Geometry is not just an area of study for Bentley students, but a new way for them to see the world and gather evidence for their own museum of shapes! After students are introduced to the basic geometric shapes, they are given the goal of finding these shapes in their own homes and on Bentley Campus, engaging in a Geometry Scavenger Hunt. Once students have found their assigned shapes, often in places they hardly expected, the students create a presentation for their classmates and enter their findings into the Shape Museum, where their discoveries are proudly displayed for the remainder of the year.

First Grade Theater

As part of the robust performing arts program at Bentley, 1st Grade students have weekly classes in music, dance, and theatre that help them to express themselves in a variety of ways and develop their talents. Additionally, throughout the year, students show what they’ve learned through singing and dancing performances for their classmates and teachers. In the Spring, they combine all of their skills in a play, complete with fully memorized lines, costumes, singing, and dancing that never fail to wow everyone in attendance.

First Grade Fitness & Wellness

At Bentley, we strive to enrich the mental, emotional, and physical well-being of every student during this tremendous time of maturity and growth. The curriculum develops muscular and aerobic fitness, promotes coordination and the enjoyment of physical activity for life-long fitness, and teaches skills required by individual and group athletic activities. 

The Lower School physical education program is designed to teach a variety of skills, while at the same time, promote physical fitness through a curriculum of developmentally appropriate activities. While the development of physical attributes is the unique focus of physical education, cognitive skills are also applied and refined, and class activities provide an important setting for the cultivation of effective social skills. The value of teamwork, sportsmanship, maintenance of a healthy self-image, and respect for others is stressed.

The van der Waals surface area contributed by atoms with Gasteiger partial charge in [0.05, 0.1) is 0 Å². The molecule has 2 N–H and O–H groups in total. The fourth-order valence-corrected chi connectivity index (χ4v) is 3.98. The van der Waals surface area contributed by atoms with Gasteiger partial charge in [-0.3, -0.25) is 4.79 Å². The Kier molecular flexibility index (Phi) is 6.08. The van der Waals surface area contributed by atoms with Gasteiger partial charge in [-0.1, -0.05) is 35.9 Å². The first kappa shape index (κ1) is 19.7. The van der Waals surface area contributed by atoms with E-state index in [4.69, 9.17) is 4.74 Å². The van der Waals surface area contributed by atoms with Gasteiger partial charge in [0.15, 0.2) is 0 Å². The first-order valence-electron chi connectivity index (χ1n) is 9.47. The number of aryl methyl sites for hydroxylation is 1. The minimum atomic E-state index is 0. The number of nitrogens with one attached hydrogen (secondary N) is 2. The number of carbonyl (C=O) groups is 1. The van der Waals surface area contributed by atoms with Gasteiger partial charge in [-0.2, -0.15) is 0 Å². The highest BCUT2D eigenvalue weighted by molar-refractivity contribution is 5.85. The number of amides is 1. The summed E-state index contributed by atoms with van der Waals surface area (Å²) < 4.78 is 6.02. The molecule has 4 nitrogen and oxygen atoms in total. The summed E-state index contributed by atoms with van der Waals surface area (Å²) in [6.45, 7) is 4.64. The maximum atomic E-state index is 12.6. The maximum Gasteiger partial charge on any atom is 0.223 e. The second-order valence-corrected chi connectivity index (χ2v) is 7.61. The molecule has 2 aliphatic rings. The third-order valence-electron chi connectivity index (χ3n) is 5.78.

First Grade Science

The Science program promotes intellectual curiosity by involving students in hands-on, experiential learning. The program centers on the implementation of the scientific method. Students study the basic concepts of life, earth, and physical sciences through classroom activities and field trips, in order to discover, observe, predict, and formulate hypotheses. Students learn to record and analyze data, to collaborate in teams, and to discuss scientific phenomena using technical vocabulary. In first grade, the children study various topics in earth, life, and physical science. Students are provided with opportunities to carefully observe, record data, and ask meaningful questions. Students engage in activities pertaining to the life cycle of plants and frogs, habitats, volcanoes, rocks and minerals, dinosaurs, and the solar system. Students use a science journal to record observations. The students spend time focusing on environmental issues such as pollution, recycling, and reusing natural resources and work in the garden to practice measurement and observation. Science topics are taught by assessing prior knowledge, and by forming hypotheses, investigating, experimenting, and drawing conclusions. 

Second Grade Engineering Design

Second graders are natural engineers; they tinker, build, take things apart and put them back together. Whether the goal is to design an egg drop device, construct an efficient bird beak, or build a Rube Goldberg contraption to perform a task, second graders learn to use the steps of the engineering design process. Through these challenges students are inspired to ask, imagine, plan, create, test, and improve their innovative designs. Each trimester includes a study of the fundamentals of one of our three units of study; air and wind, birds of the salt marsh, and simple machines. Through first-hand experience during the trial and error period, second-grade engineers must think critically and soon learn that persistence and resilience are the keys to success. Students have a chance to practice their communication skills as they present their culminating projects. It is no wonder, then, that our young engineers’ creativity and ingenuity result in some truly remarkable projects.

Second Grade Math

Busy hands, inquiring minds and big ideas! Second grade mathematicians are eager to explore and discuss new concepts and learn new skills. Building on knowledge mastered in kindergarten and first grade, second graders are ready and excited to investigate numbers into the thousands. First, they listen to the book How Much, How Many, How Far, How Heavy, How Long, How Tall is 1,000? to help them understand that 1,000 can vary tremendously in appearance, depending on what you are counting and how you arrange it.